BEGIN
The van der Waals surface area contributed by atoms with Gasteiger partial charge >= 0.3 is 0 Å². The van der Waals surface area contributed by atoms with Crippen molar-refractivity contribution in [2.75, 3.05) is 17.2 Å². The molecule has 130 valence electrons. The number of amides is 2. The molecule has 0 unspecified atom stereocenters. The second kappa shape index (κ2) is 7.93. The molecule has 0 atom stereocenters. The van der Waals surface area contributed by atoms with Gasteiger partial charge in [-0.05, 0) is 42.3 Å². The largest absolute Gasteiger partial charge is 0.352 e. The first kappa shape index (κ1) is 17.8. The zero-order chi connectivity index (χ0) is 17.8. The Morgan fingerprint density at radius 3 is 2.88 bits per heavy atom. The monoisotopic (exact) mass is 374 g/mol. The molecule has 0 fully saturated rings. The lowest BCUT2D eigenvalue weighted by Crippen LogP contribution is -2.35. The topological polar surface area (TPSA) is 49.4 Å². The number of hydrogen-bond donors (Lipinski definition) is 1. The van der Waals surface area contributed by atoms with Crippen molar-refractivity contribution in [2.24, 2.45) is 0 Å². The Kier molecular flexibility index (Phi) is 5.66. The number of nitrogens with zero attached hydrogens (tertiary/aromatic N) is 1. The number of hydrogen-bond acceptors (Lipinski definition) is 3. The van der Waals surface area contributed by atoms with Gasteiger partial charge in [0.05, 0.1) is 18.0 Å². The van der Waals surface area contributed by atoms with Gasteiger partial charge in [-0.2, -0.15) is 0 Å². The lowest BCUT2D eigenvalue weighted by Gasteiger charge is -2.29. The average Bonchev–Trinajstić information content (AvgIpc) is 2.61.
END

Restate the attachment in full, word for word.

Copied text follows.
The van der Waals surface area contributed by atoms with Gasteiger partial charge >= 0.3 is 0 Å². The van der Waals surface area contributed by atoms with Crippen molar-refractivity contribution in [2.75, 3.05) is 17.2 Å². The molecule has 130 valence electrons. The number of amides is 2. The molecule has 0 unspecified atom stereocenters. The second kappa shape index (κ2) is 7.93. The molecule has 0 atom stereocenters. The van der Waals surface area contributed by atoms with Gasteiger partial charge in [-0.05, 0) is 42.3 Å². The largest absolute Gasteiger partial charge is 0.352 e. The first kappa shape index (κ1) is 17.8. The zero-order chi connectivity index (χ0) is 17.8. The Morgan fingerprint density at radius 3 is 2.88 bits per heavy atom. The monoisotopic (exact) mass is 374 g/mol. The molecule has 0 fully saturated rings. The lowest BCUT2D eigenvalue weighted by Crippen LogP contribution is -2.35. The topological polar surface area (TPSA) is 49.4 Å². The number of hydrogen-bond donors (Lipinski definition) is 1. The van der Waals surface area contributed by atoms with Crippen molar-refractivity contribution in [2.24, 2.45) is 0 Å². The Kier molecular flexibility index (Phi) is 5.66. The number of nitrogens with zero attached hydrogens (tertiary/aromatic N) is 1. The number of hydrogen-bond acceptors (Lipinski definition) is 3. The van der Waals surface area contributed by atoms with Gasteiger partial charge in [0.05, 0.1) is 18.0 Å². The van der Waals surface area contributed by atoms with Gasteiger partial charge in [-0.2, -0.15) is 0 Å². The lowest BCUT2D eigenvalue weighted by Gasteiger charge is -2.29. The average Bonchev–Trinajstić information content (AvgIpc) is 2.61.